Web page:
Last Updated: 01/12/2018 | January 12th, 2018
There is a trend in travel that has picked up a lot of steam over the last few years. That trend is called Eco-Tourism. As environmental welfare and sustainability have become more important to people over the last decade (and especially so in the last couple of years), travel companies around the world are trying to cash in on people’s willingness to spend lots of money in the name of environmental protection. Much of it is greenwashing though, or insincere and over-hyped attempts to be viewed as “green.” The travel industry has not been immune to this trend and many companies now tout their environmental credentials in an effort to lure customers and create a positive image.
You have to wonder though, just how environmentally friendly is eco-tourism? Eco-tourism is defined as:
Connecting conservation, communities, and sustainable travel. This means that those who implement and participate in responsible tourism activities should follow the following eco-tourism principles: minimize impact, build environmental and cultural awareness and respect, provide positive experiences for both visitors and hosts, provide direct financial benefits for conservation, provide financial benefits and empowerment for local people, and raise sensitivity to host countries’ political, environmental, and social climate.
But how many companies really live up to that? How much of it is really greenwashing? If I had to put a number on it, and I am going to, I’d say at least 70% of it is simply greenwashing. The Marriott or other resorts might talk about their commitment to reducing waste by using recycled toilet paper and low flow shower heads, but they have huge mega-hotels. The nature of their hotels means they will never be truly environmentally friendly, unless they rebuild the place from scratch. And most of their customers wouldn’t put up with higher prices to help offset the capital costs of upgrading to be eco-friendly. You can offset your carbon emissions with Qantas but, if you really want to reduce your footprint, you wouldn’t fly. And if you look at the most environmentally friendly hotels and tours, they are also the most expensive. Apparently, eco-tourism is just for the rich.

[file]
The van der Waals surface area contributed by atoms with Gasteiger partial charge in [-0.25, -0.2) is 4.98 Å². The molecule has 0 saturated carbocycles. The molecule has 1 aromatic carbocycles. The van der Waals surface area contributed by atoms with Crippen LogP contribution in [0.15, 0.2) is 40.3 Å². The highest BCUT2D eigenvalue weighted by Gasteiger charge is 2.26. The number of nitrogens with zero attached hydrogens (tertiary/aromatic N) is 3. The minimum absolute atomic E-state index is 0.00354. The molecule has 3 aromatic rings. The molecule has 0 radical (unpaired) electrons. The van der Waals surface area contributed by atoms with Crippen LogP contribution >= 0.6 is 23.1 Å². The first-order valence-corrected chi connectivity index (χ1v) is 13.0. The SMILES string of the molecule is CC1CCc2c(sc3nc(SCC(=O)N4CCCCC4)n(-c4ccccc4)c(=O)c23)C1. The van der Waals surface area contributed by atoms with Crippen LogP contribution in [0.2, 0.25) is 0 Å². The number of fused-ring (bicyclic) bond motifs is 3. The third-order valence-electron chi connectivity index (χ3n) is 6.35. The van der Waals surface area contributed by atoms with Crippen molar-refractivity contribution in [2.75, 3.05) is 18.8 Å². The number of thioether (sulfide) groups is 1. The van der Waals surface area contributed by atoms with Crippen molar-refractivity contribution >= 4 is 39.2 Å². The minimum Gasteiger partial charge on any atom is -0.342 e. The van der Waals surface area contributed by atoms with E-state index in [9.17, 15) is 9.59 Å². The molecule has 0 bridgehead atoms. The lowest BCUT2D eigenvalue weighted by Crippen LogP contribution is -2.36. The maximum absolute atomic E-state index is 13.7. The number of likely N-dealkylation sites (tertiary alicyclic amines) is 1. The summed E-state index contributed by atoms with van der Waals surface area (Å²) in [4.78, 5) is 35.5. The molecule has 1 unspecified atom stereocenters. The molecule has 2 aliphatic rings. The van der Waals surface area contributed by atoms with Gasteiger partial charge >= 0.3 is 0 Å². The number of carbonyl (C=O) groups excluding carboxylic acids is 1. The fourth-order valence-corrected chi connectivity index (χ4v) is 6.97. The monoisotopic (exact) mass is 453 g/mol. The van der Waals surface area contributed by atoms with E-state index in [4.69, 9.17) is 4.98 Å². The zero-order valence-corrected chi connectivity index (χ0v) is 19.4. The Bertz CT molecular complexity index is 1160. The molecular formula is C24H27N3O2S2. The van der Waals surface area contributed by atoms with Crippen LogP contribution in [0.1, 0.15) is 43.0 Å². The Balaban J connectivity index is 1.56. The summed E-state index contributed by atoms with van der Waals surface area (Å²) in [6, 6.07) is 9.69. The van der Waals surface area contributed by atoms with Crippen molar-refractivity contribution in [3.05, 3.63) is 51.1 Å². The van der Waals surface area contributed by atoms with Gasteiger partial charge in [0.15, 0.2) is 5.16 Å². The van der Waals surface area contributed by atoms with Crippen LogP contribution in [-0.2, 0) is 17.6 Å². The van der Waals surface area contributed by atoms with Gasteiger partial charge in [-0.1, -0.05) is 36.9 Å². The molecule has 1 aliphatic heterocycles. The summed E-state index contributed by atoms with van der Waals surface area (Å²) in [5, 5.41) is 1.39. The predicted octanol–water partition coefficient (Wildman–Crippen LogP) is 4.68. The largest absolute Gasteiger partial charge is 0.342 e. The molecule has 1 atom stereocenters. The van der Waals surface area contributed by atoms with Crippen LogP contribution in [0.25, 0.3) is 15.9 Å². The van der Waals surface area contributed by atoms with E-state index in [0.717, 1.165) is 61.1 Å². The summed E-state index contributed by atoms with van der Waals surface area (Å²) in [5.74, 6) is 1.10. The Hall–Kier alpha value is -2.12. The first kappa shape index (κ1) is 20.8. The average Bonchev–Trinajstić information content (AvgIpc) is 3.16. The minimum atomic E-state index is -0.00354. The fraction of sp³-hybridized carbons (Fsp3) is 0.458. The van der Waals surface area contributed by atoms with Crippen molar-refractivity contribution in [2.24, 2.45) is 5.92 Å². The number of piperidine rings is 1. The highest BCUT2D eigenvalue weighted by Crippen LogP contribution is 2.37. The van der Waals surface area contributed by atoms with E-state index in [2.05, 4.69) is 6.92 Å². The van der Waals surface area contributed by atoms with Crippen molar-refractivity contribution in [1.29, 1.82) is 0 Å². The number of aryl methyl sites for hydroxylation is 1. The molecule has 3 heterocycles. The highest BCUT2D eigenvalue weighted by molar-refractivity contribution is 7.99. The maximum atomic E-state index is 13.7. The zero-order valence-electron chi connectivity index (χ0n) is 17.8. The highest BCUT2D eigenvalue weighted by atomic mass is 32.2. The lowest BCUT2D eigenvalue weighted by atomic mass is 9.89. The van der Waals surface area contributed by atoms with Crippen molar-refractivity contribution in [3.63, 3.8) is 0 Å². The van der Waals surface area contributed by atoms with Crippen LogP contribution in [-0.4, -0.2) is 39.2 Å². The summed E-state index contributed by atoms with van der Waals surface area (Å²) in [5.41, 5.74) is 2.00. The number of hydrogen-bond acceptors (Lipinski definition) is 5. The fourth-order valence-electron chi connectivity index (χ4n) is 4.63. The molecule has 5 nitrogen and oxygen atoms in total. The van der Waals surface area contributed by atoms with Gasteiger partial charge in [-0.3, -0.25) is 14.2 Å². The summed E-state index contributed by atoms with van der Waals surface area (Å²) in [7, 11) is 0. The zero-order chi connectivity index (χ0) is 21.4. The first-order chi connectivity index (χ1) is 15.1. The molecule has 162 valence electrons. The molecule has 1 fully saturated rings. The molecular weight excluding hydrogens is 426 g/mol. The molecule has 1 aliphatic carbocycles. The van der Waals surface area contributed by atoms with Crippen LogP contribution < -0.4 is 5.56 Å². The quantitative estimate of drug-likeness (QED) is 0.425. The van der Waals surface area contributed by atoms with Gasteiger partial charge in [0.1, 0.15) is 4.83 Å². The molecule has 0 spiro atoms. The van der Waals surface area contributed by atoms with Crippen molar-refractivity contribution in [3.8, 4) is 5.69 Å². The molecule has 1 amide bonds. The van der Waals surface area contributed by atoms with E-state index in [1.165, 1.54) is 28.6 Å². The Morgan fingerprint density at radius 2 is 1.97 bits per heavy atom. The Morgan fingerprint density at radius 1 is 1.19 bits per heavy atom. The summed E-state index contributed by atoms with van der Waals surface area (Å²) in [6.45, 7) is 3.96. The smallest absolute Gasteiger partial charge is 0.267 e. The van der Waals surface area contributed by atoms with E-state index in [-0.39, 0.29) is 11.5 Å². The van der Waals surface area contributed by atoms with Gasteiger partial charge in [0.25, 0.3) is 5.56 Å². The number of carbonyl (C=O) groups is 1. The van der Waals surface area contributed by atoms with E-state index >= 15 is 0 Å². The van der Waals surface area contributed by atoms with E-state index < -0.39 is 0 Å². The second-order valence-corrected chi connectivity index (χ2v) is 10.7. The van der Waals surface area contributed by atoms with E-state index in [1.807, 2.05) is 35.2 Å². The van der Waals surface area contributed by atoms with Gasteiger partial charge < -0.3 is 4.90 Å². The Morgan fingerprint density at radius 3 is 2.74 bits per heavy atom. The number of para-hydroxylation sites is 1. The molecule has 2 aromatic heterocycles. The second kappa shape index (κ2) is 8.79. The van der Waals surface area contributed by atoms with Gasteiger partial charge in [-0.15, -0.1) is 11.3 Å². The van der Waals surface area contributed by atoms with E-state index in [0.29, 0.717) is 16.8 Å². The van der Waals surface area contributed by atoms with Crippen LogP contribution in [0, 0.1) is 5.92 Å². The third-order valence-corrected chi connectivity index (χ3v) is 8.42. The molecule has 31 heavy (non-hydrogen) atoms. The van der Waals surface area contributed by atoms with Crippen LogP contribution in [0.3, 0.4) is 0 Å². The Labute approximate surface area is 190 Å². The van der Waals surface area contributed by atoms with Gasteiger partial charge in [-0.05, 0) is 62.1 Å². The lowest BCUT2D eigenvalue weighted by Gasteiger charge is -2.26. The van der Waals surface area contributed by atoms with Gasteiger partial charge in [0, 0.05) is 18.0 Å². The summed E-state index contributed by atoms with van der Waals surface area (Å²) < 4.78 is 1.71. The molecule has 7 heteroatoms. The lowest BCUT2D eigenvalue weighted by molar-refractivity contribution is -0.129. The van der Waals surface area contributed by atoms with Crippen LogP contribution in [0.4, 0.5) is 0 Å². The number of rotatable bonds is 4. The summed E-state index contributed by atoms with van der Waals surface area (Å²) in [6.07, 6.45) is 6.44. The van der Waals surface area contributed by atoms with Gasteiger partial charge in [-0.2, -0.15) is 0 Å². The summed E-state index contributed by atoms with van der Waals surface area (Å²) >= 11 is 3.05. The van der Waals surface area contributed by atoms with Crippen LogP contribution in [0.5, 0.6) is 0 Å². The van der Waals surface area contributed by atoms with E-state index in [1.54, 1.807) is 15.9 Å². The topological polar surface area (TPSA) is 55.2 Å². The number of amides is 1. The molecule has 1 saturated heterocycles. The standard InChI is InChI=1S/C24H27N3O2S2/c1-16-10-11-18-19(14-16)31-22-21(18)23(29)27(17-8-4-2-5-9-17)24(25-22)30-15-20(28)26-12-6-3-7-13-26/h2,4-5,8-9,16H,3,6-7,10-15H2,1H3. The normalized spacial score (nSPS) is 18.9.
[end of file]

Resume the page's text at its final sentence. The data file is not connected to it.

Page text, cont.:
Companies tout how they are going green to save the environment, but they only make incremental changes designed to make us feel good. Few companies make the capital investment to truly change their business model, especially those in the tourism industry. It’s easier to change toilet paper than change how you design your future hotels. I doubt many cruises have 100% greywater systems.
And the commitment to local cultures? With the exception of a few tour operators (like Intrepid Travel) rarely do you see companies trying to help the local communities in any significant way. They operate big tours with underpaid local staff and export lots of money to headquarters instead of keeping it in the local economy. Ask most of the porters on the Inca Trail how they are treated and you won’t find a favorable response. Just because they hire local staff doesn’t mean they are “giving back” to the community to help it grow.
Eco-tours market themselves as a low impact, environmental, and community friendly way to see the world. See the Amazon or Patagonia without making a big environmental impact. See Antarctica without making an impact. Tourists come, learn a bit about the local culture, and then leave, content with the knowledge they “helped” the environment. But the reality is that big companies bring you in, make you feel good about yourself, and take all the profit back home.
I see promise and hope in sustainable tourism. To me, this is different than eco-tourism. Eco-tourism to me is about not damaging the environment and providing a little education, but sustainable tourism is about living and growing with the environment and the local cultures. You don’t find this with the big companies. They may change a light bulb and reduce waste, but would you really consider that sustainable?
Sustainable tourism requires new thinking, and you find this mostly with small scale operators. These operators change their business structure so as to have as minimal an impact on the environment as possible. They buy local goods, use local services, treat their employees well, use few resources, and try hard to help rebuild the environment and educate tourists. They’re working to make an impact instead of contributing to overtourism.
This is a much more promising side to the eco-tourism trend. By participating in local initiatives that better the environment instead of just a feel good, greenwashed tour, you contribute more substantially to protecting the environment. I believe the eco-tourism trend is here to stay and that is for sure a good thing. However, in order for it to have a much greater impact, there needs to be a focus not only on “using less toilet paper” but also on sustainable, local initiatives that help businesses grow with and heal the environment.
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